Wednesday, May 30, 2012

Nomadic Matt's Travel Site: 13 Reasons Why I Fell in Love with Japan

Nomadic Matt's Travel Site: 13 Reasons Why I Fell in Love with Japan


13 Reasons Why I Fell in Love with Japan

Posted: 30 May 2012 04:54 PM PDT

Last month, I toured Japan for three weeks. As you know, I was very excited. I had high expectations for a country that I had for years dreamed about seeing. And, when you have high expectations, you can be easily disappointed. But Japan didn't disappoint — it exceeded my expectations. I loved Japan. Loved it beyond anything I expected. The food, the people, the architecture, the culture- it was bliss. Just how much did I love it? Let me count the ways:

Temples and Zen Gardens
sushi in japan
The temples of Japan are beautiful as shown by this post from Kyoto. The bells, the Zen gardens, the bamboo, and the torii gates really do instill a sense of peace and serenity. I'm going to create one of these for my future home.

Sushi
temples in Kyoto
Sushi was one of the things I was most looking forward to eating while in Japan. After all, Japan is the birthplace of sushi. Even the worst sushi I had was still as good as the average sushi I have had elsewhere in the world. The sushi trains (those little conveyer belt sushi shops) even had great toro (high quality tuna)! And the best sushi? The Michelin star, drain your wallet kind? Makes you cry tears of joy because it is so good. The flavor, the soft texture, the moist rice – heaven.

Politeness
I couldn't get over how amazingly polite everyone was. People went out of their way to be helpful. While getting lost looking for my Couchsurfing host, a guy walked me all the way to the address to make sure I got there. A security card who spoke no English just walked me to the ATM because he couldn't explain the directions. There was always an offer of helpfulness at the slightest indication of confusion. There was always an apologetic "sorry" and even the signs, when letting people know something was not allowed, began with "sorry." There is simply a courtesy and helpfulness that permeates the soul of Japan.

Friendliness
friendly locals in japan
The women who ran out of her house to talk to our tour group. The man who let everyone take 1,000 pictures of his dog. The college students to whom I gave English lessons. The owner of the noodle shop who spoke no English but wanted to have a fake game of baseball with me when I told him I was American. The old couple who owned the sushi restaurant who just smiled at me while I ate and gave me a thumbs up every time I said “oishi” (delicious in Japanese). The man who helped me place my order in Japanese and was shocked when I knew the names of fish in Japanese. Everyone was just helpful and genuinely friendly.

Boyfriend/Girlfriend “Service”
While in Osaka, my Couchsurfing host took me to the nightlife area and we did a little people watching. There on the street were young men and women dressed in bad pop star outfits chasing down rich men and women in order to be their "friend for the night." And I don't mean in a hooker way. They are simply paid for their company (and even bought stuff!). Weird, right? How come no one pays me to hang out with them? Apparently, they earn up to $1,000 USD for this per night and there’s no expectation of sex at all! This makes the list for one reason: it's fascinating. Talk about something that is culturally Japanese! I could sit there on the street with some popcorn and watch as girls and boys dressed like anime characters chased after sugar daddies and mamas who might buy them drinks or bad outfits.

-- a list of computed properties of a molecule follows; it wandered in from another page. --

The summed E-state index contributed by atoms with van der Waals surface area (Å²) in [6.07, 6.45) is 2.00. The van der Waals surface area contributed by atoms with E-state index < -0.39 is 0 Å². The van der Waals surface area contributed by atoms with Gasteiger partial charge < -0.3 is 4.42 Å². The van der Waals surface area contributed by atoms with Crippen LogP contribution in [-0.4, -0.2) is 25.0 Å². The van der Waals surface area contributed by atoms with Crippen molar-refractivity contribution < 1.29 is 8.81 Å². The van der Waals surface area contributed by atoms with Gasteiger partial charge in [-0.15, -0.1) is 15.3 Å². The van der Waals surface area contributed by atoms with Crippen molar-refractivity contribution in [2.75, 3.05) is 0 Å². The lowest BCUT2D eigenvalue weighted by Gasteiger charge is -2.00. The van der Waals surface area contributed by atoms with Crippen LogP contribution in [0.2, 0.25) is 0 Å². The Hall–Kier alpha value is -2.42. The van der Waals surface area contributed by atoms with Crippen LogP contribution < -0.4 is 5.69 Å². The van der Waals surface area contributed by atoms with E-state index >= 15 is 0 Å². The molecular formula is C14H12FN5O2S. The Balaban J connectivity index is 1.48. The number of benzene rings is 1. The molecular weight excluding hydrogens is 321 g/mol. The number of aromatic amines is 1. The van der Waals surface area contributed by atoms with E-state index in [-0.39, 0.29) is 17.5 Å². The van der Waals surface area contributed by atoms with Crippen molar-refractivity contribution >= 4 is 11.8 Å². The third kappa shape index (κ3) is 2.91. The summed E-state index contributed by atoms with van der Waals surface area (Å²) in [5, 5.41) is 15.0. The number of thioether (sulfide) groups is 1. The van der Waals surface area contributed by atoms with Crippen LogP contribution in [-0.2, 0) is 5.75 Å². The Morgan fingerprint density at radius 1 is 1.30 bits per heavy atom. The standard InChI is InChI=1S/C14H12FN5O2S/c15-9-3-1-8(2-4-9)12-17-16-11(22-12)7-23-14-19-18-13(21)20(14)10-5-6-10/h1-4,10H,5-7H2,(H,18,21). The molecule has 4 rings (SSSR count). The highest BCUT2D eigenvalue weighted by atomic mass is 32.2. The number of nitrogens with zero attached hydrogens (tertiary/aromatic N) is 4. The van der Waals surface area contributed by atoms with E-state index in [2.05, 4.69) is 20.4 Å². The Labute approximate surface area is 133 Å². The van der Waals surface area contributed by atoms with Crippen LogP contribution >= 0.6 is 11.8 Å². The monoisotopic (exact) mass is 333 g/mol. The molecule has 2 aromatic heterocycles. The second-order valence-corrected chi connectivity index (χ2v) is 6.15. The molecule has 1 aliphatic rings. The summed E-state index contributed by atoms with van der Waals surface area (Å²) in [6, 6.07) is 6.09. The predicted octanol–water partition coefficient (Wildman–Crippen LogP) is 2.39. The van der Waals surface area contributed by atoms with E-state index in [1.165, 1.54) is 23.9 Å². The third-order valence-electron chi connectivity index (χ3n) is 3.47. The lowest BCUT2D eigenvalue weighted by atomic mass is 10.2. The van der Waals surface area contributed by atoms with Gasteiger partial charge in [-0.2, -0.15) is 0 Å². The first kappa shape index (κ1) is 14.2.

Bullet Trains
fast bullet trains in japan
Bullet trains cut 9 hour journeys down to 2.5 hours. That's what more of the world needs. Spacious, clean, fast, and semi-perfect – they just need Wi-Fi and electrical outlets.

Sidewalk vending machines
sidewalk vending machine
You are never more than 10 feet from a vending machine in Japan. Everywhere you look, two or three machines line up to give you everything you need – beer, sake, water, tea — to quench your thirst. Even in tiny towns on little streets that didn’t have a soul, you would see the glow of one of these machines. Now, if only they had food vending machines!

Crazy fashion
I love the crazy and wacky outfits people wear in Japan:
crazy fashion in japan

Multipurpose train stations
sushi in japan
When is a train station not just a train station? When it's a Japanese train station. In Japan, train stations aren't just for trains, there are also malls, supermarkets, huge restaurant areas, and office buildings. Talk about using space effectively.

Service
Asian countries always have much better hotel service than in the West but Japan takes it to another level. I left my bags out one day and they were brought to my room. Towels brought up just because they thought I might need extra. At the traditional hotels, my bed mat was set up at dinner and taken away while I had breakfast. Hotel owners wave you good-bye. Everything is done with a bow. Everyone is helpful. American hospitality is great but even we could learn a thing or ten from the Japanese.

Japanese Onsens
sushi in japan
I'm not a fan of bathhouses. Sitting around naked with a bunch of people isn't my thing. I gave the Japanese onsens a try but there were just too many naked men for me. However, I did venture out when they opened first thing in the morning to have them to myself. I have to admit — sitting in a hot bath with a little waterfall near you is pretty damn relaxing. I want one in my house…when I get a house.